I was working with an association recently, helping them select a new association management system. The association has 60 FTEs, working on a wide variety of issues including regulatory and government affairs.
As we worked through the process of identifying their functional needs, it became apparent that although they have a relatively large staff, the number of staff that would actually use the AMS on a regular basis was only six. Six out of 60. How is this possible?
In my experience, this is not that unusual. In this association’s case, many of the staff are doing research on behalf of the association or its members. Others are subject matter experts creating content for the industry, and still others are performing government relations activities at the local, state, and federal level. In all of these cases, the staff are either not touching the data at all, or only need to pull lists of individuals on a periodic basis. These staff simply have no need to use the AMS on a regular basis.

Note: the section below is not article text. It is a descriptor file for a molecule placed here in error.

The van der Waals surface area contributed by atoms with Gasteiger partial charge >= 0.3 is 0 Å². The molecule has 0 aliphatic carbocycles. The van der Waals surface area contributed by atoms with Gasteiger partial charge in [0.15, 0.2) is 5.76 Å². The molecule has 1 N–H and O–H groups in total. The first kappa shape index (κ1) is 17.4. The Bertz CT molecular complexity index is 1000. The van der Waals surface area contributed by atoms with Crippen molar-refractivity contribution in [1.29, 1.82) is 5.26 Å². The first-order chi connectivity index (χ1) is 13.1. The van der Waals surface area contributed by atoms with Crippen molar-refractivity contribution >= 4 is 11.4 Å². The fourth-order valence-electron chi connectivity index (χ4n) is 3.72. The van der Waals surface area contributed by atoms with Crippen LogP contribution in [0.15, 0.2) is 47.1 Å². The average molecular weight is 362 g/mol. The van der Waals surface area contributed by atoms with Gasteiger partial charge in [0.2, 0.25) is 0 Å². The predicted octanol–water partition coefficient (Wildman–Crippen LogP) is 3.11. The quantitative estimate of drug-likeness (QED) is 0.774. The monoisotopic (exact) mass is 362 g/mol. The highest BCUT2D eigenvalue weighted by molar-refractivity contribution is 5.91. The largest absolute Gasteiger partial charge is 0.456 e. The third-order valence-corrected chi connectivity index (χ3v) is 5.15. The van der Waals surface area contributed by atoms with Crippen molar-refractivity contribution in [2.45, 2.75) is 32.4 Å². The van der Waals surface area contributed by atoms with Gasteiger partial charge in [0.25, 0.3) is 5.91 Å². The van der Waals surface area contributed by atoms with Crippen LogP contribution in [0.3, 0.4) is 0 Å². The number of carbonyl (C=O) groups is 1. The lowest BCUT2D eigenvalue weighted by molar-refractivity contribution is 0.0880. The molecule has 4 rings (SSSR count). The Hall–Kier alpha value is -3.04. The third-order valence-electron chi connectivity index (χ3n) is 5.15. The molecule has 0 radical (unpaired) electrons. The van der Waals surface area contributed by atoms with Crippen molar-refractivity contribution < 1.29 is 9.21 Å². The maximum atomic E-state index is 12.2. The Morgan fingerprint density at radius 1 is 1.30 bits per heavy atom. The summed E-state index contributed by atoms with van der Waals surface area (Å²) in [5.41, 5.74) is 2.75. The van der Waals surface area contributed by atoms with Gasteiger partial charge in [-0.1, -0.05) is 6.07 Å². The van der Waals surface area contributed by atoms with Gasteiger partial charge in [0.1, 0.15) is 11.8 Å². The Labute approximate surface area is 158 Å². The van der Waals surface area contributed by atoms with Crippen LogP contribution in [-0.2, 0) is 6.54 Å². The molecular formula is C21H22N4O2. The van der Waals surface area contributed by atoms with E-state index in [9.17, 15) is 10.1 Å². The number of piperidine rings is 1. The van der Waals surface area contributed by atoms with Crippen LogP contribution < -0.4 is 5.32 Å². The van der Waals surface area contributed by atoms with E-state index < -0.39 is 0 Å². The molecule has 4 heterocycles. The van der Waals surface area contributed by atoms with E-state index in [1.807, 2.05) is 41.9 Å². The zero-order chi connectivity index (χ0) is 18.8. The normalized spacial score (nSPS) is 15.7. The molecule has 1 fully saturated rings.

And that’s OK.
Very often, my clients will get hung up on the idea that “everyone should use the system.” That is a sentiment I generally agree with, but I would modify that statement by saying “Everyone who can get value from the system should use it.”
So don’t get too concerned if not everyone is using the system. They may not need to.